Remember to Please Subscribe to The Duran’s YouTube Channel.

Meanwhile, in a censorship move against Libertarian commentary, Ron Paul Institute director Daniel McAdams and Antiwar editor Scott Horton were suspended by Twitter for simply retweeting. Justin Raimondo informs…

Target Liberty reports

Update from Justin:

Neither @scotthortonshow nor @DanielLMcAdams have been reinstated. You can see their tweets: they can’t tweet.

RW

Daniel McAdams explain what happened…

Robert I can give you an update from my perspective regarding what happened:

Yesterday on Twitter, former US diplomat Peter Van Buren (@WeMeantWell) took members of the mainstream media to task for swallowing and printing government lies without even bothering to check them out. He said as a former US government official (turned whistleblower) he also lied to the press on behalf of the government and was astonished that the press swallowed each one, hook, line and sinker.

Several corporate media hacks and in particular one employee of an NGO funded by George Soros — a fellow called Jonathan Katz — piled on Peter, accusing him of all manner of treachery. When Peter ended one response with a sarcastic reference to zombie attacks – “I hope a MAGA guy eats your face” — which is obviously a joke, Katz replied that he is reporting Peter for promoting violence.

So he and his buddies ganged up on Peter and got him banned. Scott Horton and I were incensed over the ban, which seemed to us totally arbitrary. There was no threat of violence and it was no different than millions of Tweets all the time. So Scott and I both joined in and criticized Katz for running off to the authorities in attempt to get someone banned rather than just walk away from the debate.

Katz then did his usual routine and ran to the authorities and had Scott and me banned. Mine was for, as Twitter informed me, because “you may not promote violence against, threaten, or harass other people on the basis of race, ethnicity, national origin, sexual orientation, gender, gender identity, religious affiliation, age, disability, or serious disease.” There is no way at all that my Tweet violated the above rule. In no way did I harass or threaten based on those criteria. I merely strongly criticized Katz for running to the authorities to get Peter banned.

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“I’m Not A Racist, But I’m A Nationalist”: Why Sweden Faces A Historic Election Upset

Sweden is set to have a political earthquake in September.

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Via Zerohedge


“Trains and hospitals don’t work, but immigration continues,” Roger Mathson, a retired vegetable oil factory worker in Sweden, told Bloomberg on the same day as the violent, coordinated rampage by masked gangs of youths across five Swedish cities.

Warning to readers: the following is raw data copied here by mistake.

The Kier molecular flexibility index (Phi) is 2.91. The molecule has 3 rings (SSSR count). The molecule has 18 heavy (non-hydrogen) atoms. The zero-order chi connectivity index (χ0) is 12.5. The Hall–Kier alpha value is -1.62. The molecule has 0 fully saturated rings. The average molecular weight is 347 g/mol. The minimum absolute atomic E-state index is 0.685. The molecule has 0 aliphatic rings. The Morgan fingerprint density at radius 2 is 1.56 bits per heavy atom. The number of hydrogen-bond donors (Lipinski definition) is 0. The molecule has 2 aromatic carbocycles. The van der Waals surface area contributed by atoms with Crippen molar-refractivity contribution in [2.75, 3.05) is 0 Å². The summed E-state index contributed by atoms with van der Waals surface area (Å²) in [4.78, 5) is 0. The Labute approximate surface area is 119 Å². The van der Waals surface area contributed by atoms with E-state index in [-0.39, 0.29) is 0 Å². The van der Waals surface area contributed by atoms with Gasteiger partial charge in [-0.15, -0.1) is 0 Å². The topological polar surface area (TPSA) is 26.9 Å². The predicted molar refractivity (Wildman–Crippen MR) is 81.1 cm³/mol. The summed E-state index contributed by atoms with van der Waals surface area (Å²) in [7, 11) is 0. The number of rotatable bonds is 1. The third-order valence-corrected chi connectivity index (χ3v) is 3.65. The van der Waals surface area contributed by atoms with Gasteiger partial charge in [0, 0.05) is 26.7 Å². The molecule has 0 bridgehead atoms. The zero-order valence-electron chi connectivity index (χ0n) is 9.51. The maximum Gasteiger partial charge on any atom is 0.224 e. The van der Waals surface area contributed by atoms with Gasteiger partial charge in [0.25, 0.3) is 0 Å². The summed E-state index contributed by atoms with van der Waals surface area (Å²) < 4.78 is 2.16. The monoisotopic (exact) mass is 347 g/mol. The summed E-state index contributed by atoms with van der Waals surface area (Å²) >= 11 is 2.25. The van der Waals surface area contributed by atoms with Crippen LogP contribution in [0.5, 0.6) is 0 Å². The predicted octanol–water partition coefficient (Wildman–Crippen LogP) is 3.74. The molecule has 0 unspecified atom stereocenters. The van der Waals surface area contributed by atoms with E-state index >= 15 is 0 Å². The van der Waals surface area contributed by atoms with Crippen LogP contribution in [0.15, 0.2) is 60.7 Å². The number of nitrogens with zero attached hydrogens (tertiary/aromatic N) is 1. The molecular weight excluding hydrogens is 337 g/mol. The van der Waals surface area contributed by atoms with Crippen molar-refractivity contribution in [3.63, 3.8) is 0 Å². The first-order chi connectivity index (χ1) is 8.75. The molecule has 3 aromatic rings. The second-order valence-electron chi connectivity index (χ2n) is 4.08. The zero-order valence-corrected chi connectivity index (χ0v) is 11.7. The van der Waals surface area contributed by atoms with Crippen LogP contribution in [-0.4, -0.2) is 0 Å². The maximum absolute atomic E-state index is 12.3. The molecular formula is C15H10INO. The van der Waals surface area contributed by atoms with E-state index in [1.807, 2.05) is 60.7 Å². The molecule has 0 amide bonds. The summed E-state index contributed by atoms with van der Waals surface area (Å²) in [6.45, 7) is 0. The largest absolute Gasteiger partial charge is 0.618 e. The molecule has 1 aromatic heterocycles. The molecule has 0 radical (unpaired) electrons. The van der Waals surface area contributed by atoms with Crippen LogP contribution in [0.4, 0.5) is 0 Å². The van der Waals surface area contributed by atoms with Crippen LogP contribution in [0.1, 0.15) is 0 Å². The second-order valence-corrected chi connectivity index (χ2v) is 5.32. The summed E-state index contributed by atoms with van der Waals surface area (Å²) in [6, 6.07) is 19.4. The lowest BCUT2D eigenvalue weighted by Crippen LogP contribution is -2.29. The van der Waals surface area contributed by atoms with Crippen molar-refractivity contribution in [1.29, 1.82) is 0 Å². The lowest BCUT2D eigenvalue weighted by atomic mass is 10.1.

We noted earlier that Swedish politicians were quick to react with anti-immigrant party ‘Sweden Democrats’ seeing a surge in the polls ahead of the September 9th election.

“I’m not a racist, but I’m a nationalist,” Mathson said. “I don’t like seeing the town square full of Niqab-clad ladies and people fighting with each other.”

Is Sweden set to have its own political earthquake in September, where general elections could end a century of Social Democratic dominance and bring to power a little known (on the world stage), but the now hugely popular nationalist party often dubbed far-right and right-wing populist, called Sweden Democrats?

Sweden, a historically largely homogeneous population of 10 million, took in an astounding 600,000 refugees over the past five years, and after Swedes across various cities looked out their windows Tuesday to see cars exploding, smoke filling the skies, and possibly armed masked men hurling explosives around busy parking lots, it appears they’ve had enough.

Over the past years of their rise as a political force in Swedish politics, the country’s media have routinely labelled the Sweden Democrats as “racists” and “Nazis” due to their seemingly single issue focus of anti-immigration and strong Euroscepticism.

A poll at the start of this week indicated the Sweden Democrats slid back to third place after topping three previous polls as the September election nears; however, Tuesday’s national crisis and what could legitimately be dubbed a serious domestic terror threat is likely to boost their popularity.

Bloomberg’s profile of their leader, Jimmie Akesson, echoes the tone of establishment Swedish media in the way they commonly cast the movement, beginning as follows:

Viking rock music and whole pigs roasting on spits drew thousands of Swedes to a festival hosted by nationalists poised to deliver their country’s biggest political upheaval in a century.